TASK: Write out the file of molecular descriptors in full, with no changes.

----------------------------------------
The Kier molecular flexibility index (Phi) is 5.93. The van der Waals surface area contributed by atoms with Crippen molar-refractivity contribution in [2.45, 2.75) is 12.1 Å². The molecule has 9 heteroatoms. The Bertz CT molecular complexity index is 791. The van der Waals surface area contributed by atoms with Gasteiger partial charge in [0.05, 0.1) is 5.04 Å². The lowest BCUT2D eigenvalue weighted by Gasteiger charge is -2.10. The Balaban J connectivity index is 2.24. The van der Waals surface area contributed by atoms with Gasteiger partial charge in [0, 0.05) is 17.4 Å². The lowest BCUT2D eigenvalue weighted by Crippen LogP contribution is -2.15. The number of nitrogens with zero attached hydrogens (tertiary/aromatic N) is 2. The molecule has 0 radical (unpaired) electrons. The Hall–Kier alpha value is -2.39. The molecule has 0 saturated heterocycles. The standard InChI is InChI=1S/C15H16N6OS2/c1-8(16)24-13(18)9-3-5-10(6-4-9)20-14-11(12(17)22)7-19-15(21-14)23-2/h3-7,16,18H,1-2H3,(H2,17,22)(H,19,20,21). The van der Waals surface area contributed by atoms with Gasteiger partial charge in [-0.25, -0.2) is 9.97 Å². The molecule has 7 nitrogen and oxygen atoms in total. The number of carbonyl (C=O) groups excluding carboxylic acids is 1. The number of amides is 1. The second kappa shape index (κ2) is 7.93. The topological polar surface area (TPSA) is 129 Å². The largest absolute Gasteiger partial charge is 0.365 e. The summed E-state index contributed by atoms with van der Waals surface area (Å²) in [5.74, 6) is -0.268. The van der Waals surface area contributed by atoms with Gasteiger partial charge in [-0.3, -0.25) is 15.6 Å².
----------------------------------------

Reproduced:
The Kier molecular flexibility index (Phi) is 5.93. The van der Waals surface area contributed by atoms with Crippen molar-refractivity contribution in [2.45, 2.75) is 12.1 Å². The molecule has 9 heteroatoms. The Bertz CT molecular complexity index is 791. The van der Waals surface area contributed by atoms with Gasteiger partial charge in [0.05, 0.1) is 5.04 Å². The lowest BCUT2D eigenvalue weighted by Gasteiger charge is -2.10. The Balaban J connectivity index is 2.24. The van der Waals surface area contributed by atoms with Gasteiger partial charge in [0, 0.05) is 17.4 Å². The lowest BCUT2D eigenvalue weighted by Crippen LogP contribution is -2.15. The number of nitrogens with zero attached hydrogens (tertiary/aromatic N) is 2. The molecule has 0 radical (unpaired) electrons. The Hall–Kier alpha value is -2.39. The molecule has 0 saturated heterocycles. The standard InChI is InChI=1S/C15H16N6OS2/c1-8(16)24-13(18)9-3-5-10(6-4-9)20-14-11(12(17)22)7-19-15(21-14)23-2/h3-7,16,18H,1-2H3,(H2,17,22)(H,19,20,21). The van der Waals surface area contributed by atoms with Gasteiger partial charge in [-0.25, -0.2) is 9.97 Å². The molecule has 7 nitrogen and oxygen atoms in total. The number of carbonyl (C=O) groups excluding carboxylic acids is 1. The number of amides is 1. The second kappa shape index (κ2) is 7.93. The topological polar surface area (TPSA) is 129 Å². The largest absolute Gasteiger partial charge is 0.365 e. The summed E-state index contributed by atoms with van der Waals surface area (Å²) in [5.74, 6) is -0.268. The van der Waals surface area contributed by atoms with Gasteiger partial charge in [-0.3, -0.25) is 15.6 Å².